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Three Republicans Seek Treasurer Nomination at State Convention

Delegates to choose nominee Saturday in Fort Wayne

Republicans pick their nominee for Indiana treasurer Saturday at their state convention in Fort Wayne.

The three GOP candidates all argue their own resumes offer the best credentials for the job. Former congressional hopeful Don Bates says his experience as a financial adviser in Richmond makes him best qualified for the treasurer's central responsibility of investing the state's money. Wayne Seybold, who like Bates lost a bid for Congress in 2012, says his three terms as mayor of Marion give him both executive experience and firsthand knowledge of what local government officials need from the treasurer's office. And Kelly Mitchell emphasizes she's the only one of the three who's worked in the treasurer's office itself, with seven years running the TrustINdiana investment pool for local governments.

The race has overtones of the duel between establishment and Tea Party Republicans, with former Senator Richard Lugar and three former state party chairmen endorsing Seybold, while two Tea Party groups and 16 county and district chairmen have backed Bates. The candidates themselves seek to downplay the notion of a factional fight at the convention. Seybold argues he's demonstrated his conservative credentials by cutting city spending, while Bates says the party can't afford to go into the November election divided. He says his investment experience has attracted support from delegates of all stripes.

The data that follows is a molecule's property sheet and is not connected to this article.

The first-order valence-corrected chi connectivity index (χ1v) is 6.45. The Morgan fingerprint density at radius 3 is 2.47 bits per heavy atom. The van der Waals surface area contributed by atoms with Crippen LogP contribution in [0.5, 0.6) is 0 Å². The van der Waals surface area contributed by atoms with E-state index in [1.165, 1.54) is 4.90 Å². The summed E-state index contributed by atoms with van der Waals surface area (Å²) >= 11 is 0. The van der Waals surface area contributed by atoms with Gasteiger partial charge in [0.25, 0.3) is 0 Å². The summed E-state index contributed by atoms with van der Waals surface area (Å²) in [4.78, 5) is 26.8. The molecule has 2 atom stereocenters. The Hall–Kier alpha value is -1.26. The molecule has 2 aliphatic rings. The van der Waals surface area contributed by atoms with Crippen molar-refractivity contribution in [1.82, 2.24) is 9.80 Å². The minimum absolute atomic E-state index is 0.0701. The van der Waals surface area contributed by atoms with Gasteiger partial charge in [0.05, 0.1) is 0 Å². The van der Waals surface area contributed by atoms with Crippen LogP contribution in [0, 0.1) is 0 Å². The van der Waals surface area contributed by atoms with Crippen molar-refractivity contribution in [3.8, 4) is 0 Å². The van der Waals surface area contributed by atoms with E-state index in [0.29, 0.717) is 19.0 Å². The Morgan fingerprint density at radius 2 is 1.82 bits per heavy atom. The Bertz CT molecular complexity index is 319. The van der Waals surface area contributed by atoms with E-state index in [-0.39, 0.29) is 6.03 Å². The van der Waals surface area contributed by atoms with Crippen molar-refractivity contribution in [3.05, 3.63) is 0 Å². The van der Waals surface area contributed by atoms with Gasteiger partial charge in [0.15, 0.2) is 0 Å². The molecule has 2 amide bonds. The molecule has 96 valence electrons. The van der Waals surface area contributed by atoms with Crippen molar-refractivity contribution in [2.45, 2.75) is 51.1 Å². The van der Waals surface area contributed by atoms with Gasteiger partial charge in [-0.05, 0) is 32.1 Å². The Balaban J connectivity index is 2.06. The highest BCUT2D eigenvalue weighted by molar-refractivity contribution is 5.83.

Incumbent Treasurer Richard Mourdock, who unseated Lugar in the Republican primary in 2012 with Tea Party support, is barred from seeking a third term.

The fight for the nomination is Republicans' first contested convention since 2008, when Greg Zoeller outpolled Valparaiso Mayor William Costas en route to becoming Indiana attorney general. Bates and Seybold say they "feel good about where [they] are," but aren't claiming a majority yet. Mitchell says there's no way to know until the votes are cast.

1,654 delegates are eligible to vote. The candidates will have two ballots to try to command a majority of those voting. If that doesn't happen, whoever's in last place will be dropped from the ballot before a third and final round of voting. The winner will face Democrat Mike Boland, a former Illinois state representative who moved to Fishers in 2012.

Secretary of State Connie Lawson and Auditor Suzanne Crouch are unopposed for nomination. Both are facing statewide voters for the first time after being appointed to fill vacancies.

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